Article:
That’s majority of us. More than two-thirds did not know that urinary tract infections could be caused by menopausal symptoms. And yet 82% of women will have an increased risk of getting urinary tract infections, so UTIs. I hear that one a lot where people say, I never had problems with this before, now suddenly I’m having bladder infections. 75% will get heart palpitations. Heart palpitations. Women go into the ER all the time in perimenopause because they suddenly get heart palpitations and don’t understand what the heck is going on. That can be from the loss of estrogen. It can affect your heart. Pain during intercourse, 66%. 63% body aches, so our joints can get really sore. And you know, people, of course, that one is if we’re gonna go to the doctor for that, we’ll just say, that’s old age. That’s, oh, I’m getting older, everything’s starting to hurt now. 58% will get headaches and migraines, 58% anxiety, 56% depression. So over half of us will get depressed and have anxiety. 58% will have memory issues. And these are the ones that are, you know, how they come up with these stats. These are the people that they just, you know, that they’ve studied. There hasn’t been a ton of research done on perimenopause and menopause. And then a lot of the research is kind of poor. The WHI study being one of them, that one kind of ruined it all for us ladies. And if you haven’t heard about the WHI, and you think that you know, bioidentical hormones are going to kill you. That’s where you’re getting that from, whether you know it or not, is the WHI study, the Women’s Health Initiative that happened in the late 1990s to 2002. That was one of the largest studies of its kind. Over 600,000 women were in that study. And the results of this study, I won’t get into this too much, because I’ve talked about it before, but the results of that study were completely misconstrued. There has been several, several people who have now reanalyzed the results of that study and have come out to say that what was told was wrong, that the study produced, you know, They basically, okay, so I’ll very quickly tell you about it. At that time, majority of women were on Premrin or Prempro, which is synthetic or it’s not synthetic, it’s natural, but pregnant horse’s urine, estrogen, that’s Premrin.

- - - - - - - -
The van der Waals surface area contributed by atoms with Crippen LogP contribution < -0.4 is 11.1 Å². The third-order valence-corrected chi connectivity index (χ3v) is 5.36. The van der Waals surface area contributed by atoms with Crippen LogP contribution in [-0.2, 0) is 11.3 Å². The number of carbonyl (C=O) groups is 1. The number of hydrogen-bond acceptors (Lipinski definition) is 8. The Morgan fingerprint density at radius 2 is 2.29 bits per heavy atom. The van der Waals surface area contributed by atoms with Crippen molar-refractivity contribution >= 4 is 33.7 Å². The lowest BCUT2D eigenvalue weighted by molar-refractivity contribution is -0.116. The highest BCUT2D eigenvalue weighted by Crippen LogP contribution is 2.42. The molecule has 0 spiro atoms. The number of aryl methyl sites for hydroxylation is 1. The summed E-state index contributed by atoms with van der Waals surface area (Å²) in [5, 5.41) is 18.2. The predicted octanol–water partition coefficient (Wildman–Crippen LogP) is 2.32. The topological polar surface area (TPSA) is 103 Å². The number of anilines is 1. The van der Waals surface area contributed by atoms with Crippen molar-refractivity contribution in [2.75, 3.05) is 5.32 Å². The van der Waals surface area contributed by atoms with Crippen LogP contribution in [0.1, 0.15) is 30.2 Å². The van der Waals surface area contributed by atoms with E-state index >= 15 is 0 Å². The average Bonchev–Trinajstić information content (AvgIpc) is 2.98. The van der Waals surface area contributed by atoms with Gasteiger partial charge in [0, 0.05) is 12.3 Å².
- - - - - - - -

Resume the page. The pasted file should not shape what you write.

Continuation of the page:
And then they were also on the fake progestins, which is a fake progesterone. majority of women in North America were on hormone replacement therapy of that kind. So the Premarin was the number one most prescribed medication in North America for many, many, many years, which means the majority of women were on hormone replacement therapy. they actually set out to prove the benefits of HRT in the Women’s Health Initiative. So they have all of these women, one arm of the study, they had women that had a hysterectomy. So they just put those women on the Premrin, which is the horses only estrogen. And then the other half they had on, or the other portion, they also had somebody, a group of people that had a group of women on nothing, but then they also had women just that were taking the Prempro, which is the combination of Premrin with progestin. Okay, so the study began and as the years went on, they suddenly realized that in 2002, that researchers found that women taking the combination of estrogen, horse’s estrogen and progesterone, progestin, had an increased risk of breast cancer, heart attacks, stroke, and blood clots. Well, you can imagine, headlines blasted the news that hormone therapy was unsafe and the use of hormone therapy in the United States at that time then plummeted by about 80%. So doctors took all of their women off of it. So suddenly all these women started to suffer, was the number one most prescribed medication to majority of women were not given any HRT anymore. And we are still, still getting affected by this 20 years later. The truth of the WHI, well, the women they found, because it was so hard to find women, that weren’t on any HRT, that the majority of women that they did find in the study were over the age of 60, so past 10 years post-menopause. They tended to be unhealthy. They were smokers, a lot of them, and a lot of them were overweight. So they weren’t healthy. What they found was women who started hormone therapy in early menopause tended to live longer than women who didn’t take any of the hormones.